The Daily Item, Sunbury, PA


March 7, 2013

Sequestration’s effects hit airports, docks

By Lori Aratani

The Washington Post

The nation’s crowded transportation system is already feeling the effect of billions of dollars in automatic federal budget cuts, with long waits at some international airports and signs that cargo may begin stacking up on seaport docks because inspectors are working fewer hours.

Up to 40 percent of the customs booths at airports in New York and Miami were unmanned over the weekend because of cutbacks in overtime for customs officials, resulting in waits of up to three hours for international passengers, Customs and Border Protection officials said. In Long Beach, Calif., the nation’s second-busiest cargo port, customs officials are working 90 minutes less per shift, which could lead to longer processing times for containers.

The slowdowns are among the first tangible effects of the automatic budget cuts known as the sequester, which began to take effect Friday and will carve $86 billion from domestic and defense programs over the next seven months. On Tuesday, the Obama administration announced that the impact had reached the White House, which has canceled public tours starting Saturday because of the sequester.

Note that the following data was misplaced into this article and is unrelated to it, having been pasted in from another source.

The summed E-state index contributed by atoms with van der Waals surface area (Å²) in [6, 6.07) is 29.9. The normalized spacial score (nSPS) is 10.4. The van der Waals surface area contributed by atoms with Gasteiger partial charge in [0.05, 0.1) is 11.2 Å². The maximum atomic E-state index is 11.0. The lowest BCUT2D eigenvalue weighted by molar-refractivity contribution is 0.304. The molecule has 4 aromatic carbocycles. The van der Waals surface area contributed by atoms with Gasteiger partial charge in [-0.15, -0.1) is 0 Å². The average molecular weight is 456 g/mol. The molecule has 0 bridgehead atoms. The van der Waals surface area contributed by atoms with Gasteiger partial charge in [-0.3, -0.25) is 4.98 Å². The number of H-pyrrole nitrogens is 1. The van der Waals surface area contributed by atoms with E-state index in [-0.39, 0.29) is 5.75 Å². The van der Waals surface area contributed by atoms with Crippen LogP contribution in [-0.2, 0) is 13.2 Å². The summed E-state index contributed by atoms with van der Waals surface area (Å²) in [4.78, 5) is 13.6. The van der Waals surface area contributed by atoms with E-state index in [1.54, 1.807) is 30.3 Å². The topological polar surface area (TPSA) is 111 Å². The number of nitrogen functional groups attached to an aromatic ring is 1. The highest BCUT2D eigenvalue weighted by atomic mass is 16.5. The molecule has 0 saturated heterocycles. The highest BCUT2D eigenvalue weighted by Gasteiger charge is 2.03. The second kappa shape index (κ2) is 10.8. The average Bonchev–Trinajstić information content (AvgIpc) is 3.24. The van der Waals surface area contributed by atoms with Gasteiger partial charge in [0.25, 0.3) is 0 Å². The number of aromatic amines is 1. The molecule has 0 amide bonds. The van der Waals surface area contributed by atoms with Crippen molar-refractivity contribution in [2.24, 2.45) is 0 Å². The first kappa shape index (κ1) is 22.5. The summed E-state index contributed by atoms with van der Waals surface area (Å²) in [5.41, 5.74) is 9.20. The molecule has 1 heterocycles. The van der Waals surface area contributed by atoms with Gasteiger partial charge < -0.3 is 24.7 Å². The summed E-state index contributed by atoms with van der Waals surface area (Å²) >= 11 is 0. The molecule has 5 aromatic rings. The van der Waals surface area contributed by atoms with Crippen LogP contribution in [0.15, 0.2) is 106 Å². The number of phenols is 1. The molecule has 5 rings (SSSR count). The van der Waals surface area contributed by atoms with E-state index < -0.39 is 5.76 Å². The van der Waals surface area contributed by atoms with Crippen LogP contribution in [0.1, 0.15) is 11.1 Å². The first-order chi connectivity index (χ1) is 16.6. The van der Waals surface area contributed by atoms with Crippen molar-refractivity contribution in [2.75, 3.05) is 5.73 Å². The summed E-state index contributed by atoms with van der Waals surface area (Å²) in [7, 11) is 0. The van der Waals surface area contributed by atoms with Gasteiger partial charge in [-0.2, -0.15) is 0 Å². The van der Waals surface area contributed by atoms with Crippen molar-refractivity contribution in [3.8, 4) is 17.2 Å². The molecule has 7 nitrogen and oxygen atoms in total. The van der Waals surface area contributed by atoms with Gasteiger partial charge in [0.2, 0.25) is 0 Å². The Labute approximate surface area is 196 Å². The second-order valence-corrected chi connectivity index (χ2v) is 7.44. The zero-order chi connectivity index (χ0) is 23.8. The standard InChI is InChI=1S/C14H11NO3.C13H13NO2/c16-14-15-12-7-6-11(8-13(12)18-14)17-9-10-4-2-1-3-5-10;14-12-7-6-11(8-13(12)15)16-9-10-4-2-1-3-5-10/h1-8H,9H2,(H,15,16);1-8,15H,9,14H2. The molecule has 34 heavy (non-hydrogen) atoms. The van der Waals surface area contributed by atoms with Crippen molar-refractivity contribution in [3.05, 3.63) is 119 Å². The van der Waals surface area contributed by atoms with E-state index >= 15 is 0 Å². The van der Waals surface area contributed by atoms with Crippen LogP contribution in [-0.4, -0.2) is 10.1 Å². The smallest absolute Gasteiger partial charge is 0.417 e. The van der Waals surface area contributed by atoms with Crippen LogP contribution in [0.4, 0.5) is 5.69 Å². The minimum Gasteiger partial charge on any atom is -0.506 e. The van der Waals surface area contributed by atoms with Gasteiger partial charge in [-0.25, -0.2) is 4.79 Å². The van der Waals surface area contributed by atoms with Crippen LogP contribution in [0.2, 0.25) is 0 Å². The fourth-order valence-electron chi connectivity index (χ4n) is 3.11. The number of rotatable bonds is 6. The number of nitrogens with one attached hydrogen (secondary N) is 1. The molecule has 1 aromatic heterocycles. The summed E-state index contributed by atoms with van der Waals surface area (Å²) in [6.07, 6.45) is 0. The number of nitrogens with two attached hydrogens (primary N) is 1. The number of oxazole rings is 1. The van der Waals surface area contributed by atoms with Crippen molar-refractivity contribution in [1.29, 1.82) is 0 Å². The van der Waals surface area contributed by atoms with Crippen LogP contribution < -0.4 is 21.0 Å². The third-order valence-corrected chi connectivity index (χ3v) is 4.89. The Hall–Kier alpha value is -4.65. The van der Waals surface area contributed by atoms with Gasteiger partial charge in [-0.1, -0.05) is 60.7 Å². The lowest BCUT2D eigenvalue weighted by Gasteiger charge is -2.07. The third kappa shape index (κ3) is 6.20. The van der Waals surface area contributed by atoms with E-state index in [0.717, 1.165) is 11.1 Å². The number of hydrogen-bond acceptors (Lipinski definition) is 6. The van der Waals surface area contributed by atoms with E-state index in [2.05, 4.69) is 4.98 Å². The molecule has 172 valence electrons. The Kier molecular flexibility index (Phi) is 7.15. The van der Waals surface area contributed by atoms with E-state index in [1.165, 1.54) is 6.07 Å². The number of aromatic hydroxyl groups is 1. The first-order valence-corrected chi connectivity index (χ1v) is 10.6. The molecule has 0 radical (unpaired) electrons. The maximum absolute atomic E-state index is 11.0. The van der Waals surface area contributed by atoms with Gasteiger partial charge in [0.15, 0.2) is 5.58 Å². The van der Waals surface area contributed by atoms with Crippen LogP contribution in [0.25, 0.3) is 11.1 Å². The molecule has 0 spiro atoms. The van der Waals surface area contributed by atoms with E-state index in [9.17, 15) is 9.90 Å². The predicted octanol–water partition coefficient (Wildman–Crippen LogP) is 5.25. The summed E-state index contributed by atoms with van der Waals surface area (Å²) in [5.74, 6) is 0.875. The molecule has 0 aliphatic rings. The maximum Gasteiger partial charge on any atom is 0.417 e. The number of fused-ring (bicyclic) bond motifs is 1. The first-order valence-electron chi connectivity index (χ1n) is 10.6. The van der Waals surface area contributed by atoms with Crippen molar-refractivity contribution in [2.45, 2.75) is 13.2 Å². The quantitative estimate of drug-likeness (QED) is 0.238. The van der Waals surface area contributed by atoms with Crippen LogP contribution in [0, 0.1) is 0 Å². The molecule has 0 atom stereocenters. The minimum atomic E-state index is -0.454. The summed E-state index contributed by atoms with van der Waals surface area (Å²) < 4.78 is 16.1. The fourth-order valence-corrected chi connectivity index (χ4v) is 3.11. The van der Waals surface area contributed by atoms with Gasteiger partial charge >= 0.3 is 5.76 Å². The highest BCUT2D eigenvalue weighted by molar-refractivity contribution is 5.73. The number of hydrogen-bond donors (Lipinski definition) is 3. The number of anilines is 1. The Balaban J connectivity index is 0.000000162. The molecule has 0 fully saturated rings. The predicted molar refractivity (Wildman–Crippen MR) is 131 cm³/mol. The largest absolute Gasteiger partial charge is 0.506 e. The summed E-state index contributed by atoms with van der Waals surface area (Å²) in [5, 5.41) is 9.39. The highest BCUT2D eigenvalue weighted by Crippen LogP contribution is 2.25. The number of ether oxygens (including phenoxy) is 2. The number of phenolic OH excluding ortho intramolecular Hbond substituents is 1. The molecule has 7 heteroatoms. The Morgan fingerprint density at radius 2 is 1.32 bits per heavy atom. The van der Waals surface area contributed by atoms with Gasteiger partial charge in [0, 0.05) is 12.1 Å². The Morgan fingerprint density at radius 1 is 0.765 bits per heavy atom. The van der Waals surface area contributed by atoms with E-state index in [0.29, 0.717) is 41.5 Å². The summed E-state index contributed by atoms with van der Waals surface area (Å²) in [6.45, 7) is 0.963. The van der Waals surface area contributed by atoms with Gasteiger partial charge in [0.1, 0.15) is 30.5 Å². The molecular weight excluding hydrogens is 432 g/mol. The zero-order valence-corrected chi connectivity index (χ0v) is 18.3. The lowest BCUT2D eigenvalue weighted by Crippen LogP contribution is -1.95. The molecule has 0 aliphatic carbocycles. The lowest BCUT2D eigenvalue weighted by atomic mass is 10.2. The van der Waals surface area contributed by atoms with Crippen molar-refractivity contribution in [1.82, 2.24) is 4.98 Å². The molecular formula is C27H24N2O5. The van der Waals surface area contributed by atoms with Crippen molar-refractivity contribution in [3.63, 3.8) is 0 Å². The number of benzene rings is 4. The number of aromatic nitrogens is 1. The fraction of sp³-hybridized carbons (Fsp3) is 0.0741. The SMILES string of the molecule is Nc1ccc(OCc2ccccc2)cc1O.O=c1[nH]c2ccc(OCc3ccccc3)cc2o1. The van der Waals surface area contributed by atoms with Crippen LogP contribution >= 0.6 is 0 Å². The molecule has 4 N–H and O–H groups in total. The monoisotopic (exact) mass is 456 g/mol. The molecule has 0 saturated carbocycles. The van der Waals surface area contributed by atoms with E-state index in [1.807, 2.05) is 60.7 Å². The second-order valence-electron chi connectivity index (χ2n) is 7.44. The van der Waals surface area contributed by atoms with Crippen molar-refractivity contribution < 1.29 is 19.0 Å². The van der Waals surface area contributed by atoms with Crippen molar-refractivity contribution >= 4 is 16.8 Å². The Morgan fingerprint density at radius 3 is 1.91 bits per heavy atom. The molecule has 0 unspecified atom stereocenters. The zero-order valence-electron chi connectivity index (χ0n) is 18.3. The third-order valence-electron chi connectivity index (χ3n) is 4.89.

Art Wong, a spokesman for the Port of Long Beach, which handles 40 percent of the nation’s imports, said uncertainty about how the cuts will affect operations makes it difficult to plan.

“We’re not sure where this is going to go,” he said. “There are a lot of people whose jobs depend on this [port].”

Wong said that factory shutdowns tied to New Year’s celebrations in China mean there is a lull in the volume of goods moving through the Long Beach port, which handled $155 billion in cargo in 2011. But operations are expected to pick up in the next few weeks, he said.

Officials at the National Retail Federation said they have been told that the cutbacks could mean delays of up to five days or more in moving containers through ports. That would mean longer waits for retailers expecting spring merchandise as delays ripple through the transportation system.

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